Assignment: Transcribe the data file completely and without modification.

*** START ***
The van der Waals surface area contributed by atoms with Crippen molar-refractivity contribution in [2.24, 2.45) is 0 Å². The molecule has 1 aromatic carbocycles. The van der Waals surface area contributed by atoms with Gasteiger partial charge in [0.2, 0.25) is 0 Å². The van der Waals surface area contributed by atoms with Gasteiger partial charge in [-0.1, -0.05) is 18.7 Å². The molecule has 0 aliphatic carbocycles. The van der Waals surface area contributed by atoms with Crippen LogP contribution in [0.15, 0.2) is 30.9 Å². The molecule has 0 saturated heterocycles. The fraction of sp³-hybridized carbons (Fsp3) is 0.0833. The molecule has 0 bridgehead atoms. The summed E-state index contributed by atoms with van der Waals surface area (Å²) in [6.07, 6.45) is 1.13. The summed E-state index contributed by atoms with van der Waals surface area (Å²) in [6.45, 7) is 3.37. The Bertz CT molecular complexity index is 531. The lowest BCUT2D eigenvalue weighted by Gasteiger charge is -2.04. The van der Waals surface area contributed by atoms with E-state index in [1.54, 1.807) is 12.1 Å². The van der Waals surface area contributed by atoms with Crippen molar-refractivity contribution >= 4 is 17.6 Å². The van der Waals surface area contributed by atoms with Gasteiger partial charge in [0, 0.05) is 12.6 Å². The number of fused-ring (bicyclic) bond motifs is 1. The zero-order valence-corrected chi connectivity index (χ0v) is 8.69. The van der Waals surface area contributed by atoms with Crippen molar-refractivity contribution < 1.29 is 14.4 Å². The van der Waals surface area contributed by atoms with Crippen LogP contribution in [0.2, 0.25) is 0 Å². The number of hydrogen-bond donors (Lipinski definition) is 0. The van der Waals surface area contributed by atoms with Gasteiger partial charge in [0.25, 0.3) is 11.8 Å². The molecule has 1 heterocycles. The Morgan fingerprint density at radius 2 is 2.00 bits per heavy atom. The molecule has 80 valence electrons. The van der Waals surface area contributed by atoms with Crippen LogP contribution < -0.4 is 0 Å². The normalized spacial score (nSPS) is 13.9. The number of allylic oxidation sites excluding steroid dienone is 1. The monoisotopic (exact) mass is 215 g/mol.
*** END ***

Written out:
The van der Waals surface area contributed by atoms with Crippen molar-refractivity contribution in [2.24, 2.45) is 0 Å². The molecule has 1 aromatic carbocycles. The van der Waals surface area contributed by atoms with Gasteiger partial charge in [0.2, 0.25) is 0 Å². The van der Waals surface area contributed by atoms with Gasteiger partial charge in [-0.1, -0.05) is 18.7 Å². The molecule has 0 aliphatic carbocycles. The van der Waals surface area contributed by atoms with Crippen LogP contribution in [0.15, 0.2) is 30.9 Å². The molecule has 0 saturated heterocycles. The fraction of sp³-hybridized carbons (Fsp3) is 0.0833. The molecule has 0 bridgehead atoms. The summed E-state index contributed by atoms with van der Waals surface area (Å²) in [6.07, 6.45) is 1.13. The summed E-state index contributed by atoms with van der Waals surface area (Å²) in [6.45, 7) is 3.37. The Bertz CT molecular complexity index is 531. The lowest BCUT2D eigenvalue weighted by Gasteiger charge is -2.04. The van der Waals surface area contributed by atoms with E-state index in [1.54, 1.807) is 12.1 Å². The van der Waals surface area contributed by atoms with Crippen molar-refractivity contribution >= 4 is 17.6 Å². The van der Waals surface area contributed by atoms with Gasteiger partial charge in [0, 0.05) is 12.6 Å². The number of fused-ring (bicyclic) bond motifs is 1. The zero-order valence-corrected chi connectivity index (χ0v) is 8.69. The van der Waals surface area contributed by atoms with Crippen molar-refractivity contribution < 1.29 is 14.4 Å². The van der Waals surface area contributed by atoms with Crippen LogP contribution in [0.2, 0.25) is 0 Å². The number of hydrogen-bond donors (Lipinski definition) is 0. The van der Waals surface area contributed by atoms with Gasteiger partial charge in [0.25, 0.3) is 11.8 Å². The molecule has 1 heterocycles. The Morgan fingerprint density at radius 2 is 2.00 bits per heavy atom. The molecule has 80 valence electrons. The van der Waals surface area contributed by atoms with Crippen LogP contribution < -0.4 is 0 Å². The normalized spacial score (nSPS) is 13.9. The number of allylic oxidation sites excluding steroid dienone is 1. The monoisotopic (exact) mass is 215 g/mol.